PONTE VEDRA BEACH, Fla. -- Florida's foreclosure crisis may have an end in site. A new state Supreme Court ruling could reduce a huge backlog of homes stuck in pre-foreclosure.
Many of those homes now sit empty and without a designated caretaker.
George Griffith lives next to a home that hasn't been lived in for three years.
"The trees haven't been trimmed, the grass hasn't been done. It's a mess."
Griffith isn't sure what the homeowner has planned for the home, but he does know that it's condition is taking a toll on his own property value, which is already down nearly $200,000 in recent years due to the economy.
"Somebody drives by and they say, 'Oh my gosh. I don't want to live in this neighborhood. Look at that.' It's very frustrating because this is a great neighborhood with a lot to offer."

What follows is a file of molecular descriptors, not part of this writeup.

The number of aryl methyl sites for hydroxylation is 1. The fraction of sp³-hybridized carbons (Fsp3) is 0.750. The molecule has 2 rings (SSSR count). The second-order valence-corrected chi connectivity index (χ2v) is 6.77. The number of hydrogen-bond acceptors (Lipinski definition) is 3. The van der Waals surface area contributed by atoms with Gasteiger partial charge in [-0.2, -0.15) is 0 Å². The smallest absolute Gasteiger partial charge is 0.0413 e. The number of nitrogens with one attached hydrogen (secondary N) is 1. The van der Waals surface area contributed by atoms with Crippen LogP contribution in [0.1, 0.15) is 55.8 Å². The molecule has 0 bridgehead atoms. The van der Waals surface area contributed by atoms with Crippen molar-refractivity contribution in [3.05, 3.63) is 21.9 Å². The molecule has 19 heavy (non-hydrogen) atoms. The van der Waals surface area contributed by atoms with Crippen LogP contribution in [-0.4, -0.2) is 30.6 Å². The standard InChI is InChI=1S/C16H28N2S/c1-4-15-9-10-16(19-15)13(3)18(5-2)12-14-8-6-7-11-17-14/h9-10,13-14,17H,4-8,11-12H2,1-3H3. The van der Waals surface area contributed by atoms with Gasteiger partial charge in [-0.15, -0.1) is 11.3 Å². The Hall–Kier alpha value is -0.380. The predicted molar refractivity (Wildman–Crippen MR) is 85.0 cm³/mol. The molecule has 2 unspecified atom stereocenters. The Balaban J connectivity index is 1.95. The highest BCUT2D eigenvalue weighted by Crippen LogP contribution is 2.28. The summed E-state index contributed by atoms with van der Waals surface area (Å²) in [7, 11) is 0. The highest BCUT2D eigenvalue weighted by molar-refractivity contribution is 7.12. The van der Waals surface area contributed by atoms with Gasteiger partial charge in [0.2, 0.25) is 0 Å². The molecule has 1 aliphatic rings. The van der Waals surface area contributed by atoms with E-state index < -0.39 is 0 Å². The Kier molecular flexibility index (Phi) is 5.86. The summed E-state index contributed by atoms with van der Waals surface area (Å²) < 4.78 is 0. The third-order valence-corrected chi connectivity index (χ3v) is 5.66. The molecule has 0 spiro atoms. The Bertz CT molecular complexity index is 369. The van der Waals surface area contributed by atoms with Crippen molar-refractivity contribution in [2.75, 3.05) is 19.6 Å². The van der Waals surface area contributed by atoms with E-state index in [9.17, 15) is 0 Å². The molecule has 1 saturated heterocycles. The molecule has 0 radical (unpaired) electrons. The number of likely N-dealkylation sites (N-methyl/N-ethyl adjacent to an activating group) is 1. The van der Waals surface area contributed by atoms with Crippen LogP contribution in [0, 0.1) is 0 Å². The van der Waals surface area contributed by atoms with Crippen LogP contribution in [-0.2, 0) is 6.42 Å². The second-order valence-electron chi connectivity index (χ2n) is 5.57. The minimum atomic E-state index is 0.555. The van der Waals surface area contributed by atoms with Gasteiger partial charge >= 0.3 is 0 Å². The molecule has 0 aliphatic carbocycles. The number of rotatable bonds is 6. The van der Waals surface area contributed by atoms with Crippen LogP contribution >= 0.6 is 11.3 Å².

Beverly Garvin, Vice President of Watson Realty's office in Hidden Hills, says foreclosures are to blame for many falling property values across the state.
"Unfortunately when the bank owns the property, they do minimal maintenance on it."
Florida, has the second highest number of foreclosures in the state. An estimated 1 million homes will be foreclosed on by 2016. That process currently takes about 800 days, which is twice the national average.
To reduce the backlog, the Florida Supreme Court is now allowing attorneys, or "general magistrates" to handle foreclosures instead of judges.
Garvin says that could put people in homes faster.
"That means someone is going to move in there and take care of that property."
Foreclosed homes won't hit the market all at once, and once they do, they'll still likely sell for less, but overall Garvin feels the change will help the local market.
"If it moves them on forward so they can get them on the market, get sold, and get people living in them, it has to be good for the market."
Opponents argue the change is not good for homeowners, who have the right to a full judicial review of each case for their own protection. Action News is told homeowners can request that option according to the courts ruling.